Changing Hands


Students will research and present information about the purpose and structure of the Federal Reserve System and its relationship with the United States Department of the Treasury.


Students will research and present information about the purpose and structure of the Federal Reserve System and its relationship with the United States Department of the Treasury.

Subject Area

  • Coins & Mint


  • 7th
  • 8th

Class Time

  • Total Time: 151-500 Minutes minutes


Lesson Steps

Sessions 1 and 2

  1. Display an image of one of the American Women Quarters Program coins from the U.S. Mint Image Library. Describe the program, referring to the U.S. Mint website program page if necessary.
  2. Conduct a discussion about these new coins and the economy. During this discussion, ask the students to guess how many quarters are minted, how putting these coins into circulation affects the economy, and who determines how much money should be in circulation at any one time.
  3. Explain to the students that they will be conducting a Web investigation in the computer lab to find the answers to these and many other questions about our country's financial system.
  4. As a class, visit the computer lab.
  5. Distribute an "America's Money" Web questionnaire to each student. Either individually, in pairs, or as a class, read the questionnaire.
  6. Explain that the students will research appropriate responses using the resources available online from the Department of the Treasury, the United States Mint, the Bureau of Engraving and Printing, and the Federal Reserve.

Session 3

  1. Once the students have completed their "America's Money" Web questionnaires, direct them to independently write an expository paragraph to explain the relationship between the United States Mint, the Bureau of Engraving and Printing, and the Federal Reserve System ("the Fed").
  2. When the students have completed their paragraphs, place the students into groups of three or four. Distribute a piece of chart paper and a marker to each group.
  3. Allow the students to spend 15 to 20 minutes in their groups comparing their questionnaire responses and paragraphs. The students should discuss what they've learned about the Federal Reserve System and record this information on their chart paper. The students should also note any questions that they still have about the Fed.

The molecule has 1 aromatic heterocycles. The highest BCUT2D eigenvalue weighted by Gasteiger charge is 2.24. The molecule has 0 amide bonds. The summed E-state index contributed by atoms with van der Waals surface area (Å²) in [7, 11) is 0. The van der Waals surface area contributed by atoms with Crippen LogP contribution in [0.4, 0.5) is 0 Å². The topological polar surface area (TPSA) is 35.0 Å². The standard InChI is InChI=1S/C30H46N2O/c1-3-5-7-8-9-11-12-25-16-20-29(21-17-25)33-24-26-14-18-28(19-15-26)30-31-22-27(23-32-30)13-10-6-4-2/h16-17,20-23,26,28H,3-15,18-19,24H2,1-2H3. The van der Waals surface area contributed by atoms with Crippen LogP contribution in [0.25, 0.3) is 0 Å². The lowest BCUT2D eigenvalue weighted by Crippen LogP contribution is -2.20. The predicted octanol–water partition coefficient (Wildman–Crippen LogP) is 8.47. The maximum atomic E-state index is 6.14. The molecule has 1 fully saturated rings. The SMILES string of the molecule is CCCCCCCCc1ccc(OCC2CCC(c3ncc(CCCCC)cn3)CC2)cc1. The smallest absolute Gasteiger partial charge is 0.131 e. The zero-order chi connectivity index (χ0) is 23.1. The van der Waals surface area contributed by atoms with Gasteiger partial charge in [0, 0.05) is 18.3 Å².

4. The students should post their charts near their seats.
  5. With the whole class, discuss and clarify the questions that students have identified as sources of confusion. The students should take notes on this discussion.

Sessions 4 and 5

  1. Direct the students to reassemble into their groups from the previous day. Distribute a "Group Presentation Rubric" to each group.
  2. Explain that each group will need to develop a creative way to present their understanding of the relationship between the United States Mint, the Bureau of Engraving and Printing, and the Federal Reserve System. Possible format ideas for these presentations could include a PowerPoint presentation, a children's book, a skit, and a rap or other type of song. Their presentations will be graded based on the rubric.
  3. Have each group take a turn presenting its material to the class.
  4. Complete a "Group Presentation Rubric" for each group.


Use the worksheets, rubric, and class participation to assess whether the students have met the lesson objectives.

Common Core Standards

This lesson plan is not associated with any Common Core Standards.

National Standards

Discipline: Social Studies Domain: All Disciplinary Standards Cluster: Economics Grade(s): Grades K–12 Standards: Teachers should:
  • Productive resources are limited. Therefore, people cannot have all the goods and services that they want; as a result, they must choose some things and give up others.
  • Effective decision making requires comparing the additional costs of alternatives with the additional benefits. Most choices involve doing a little more or a little less of something; few choices are all or nothing decisions.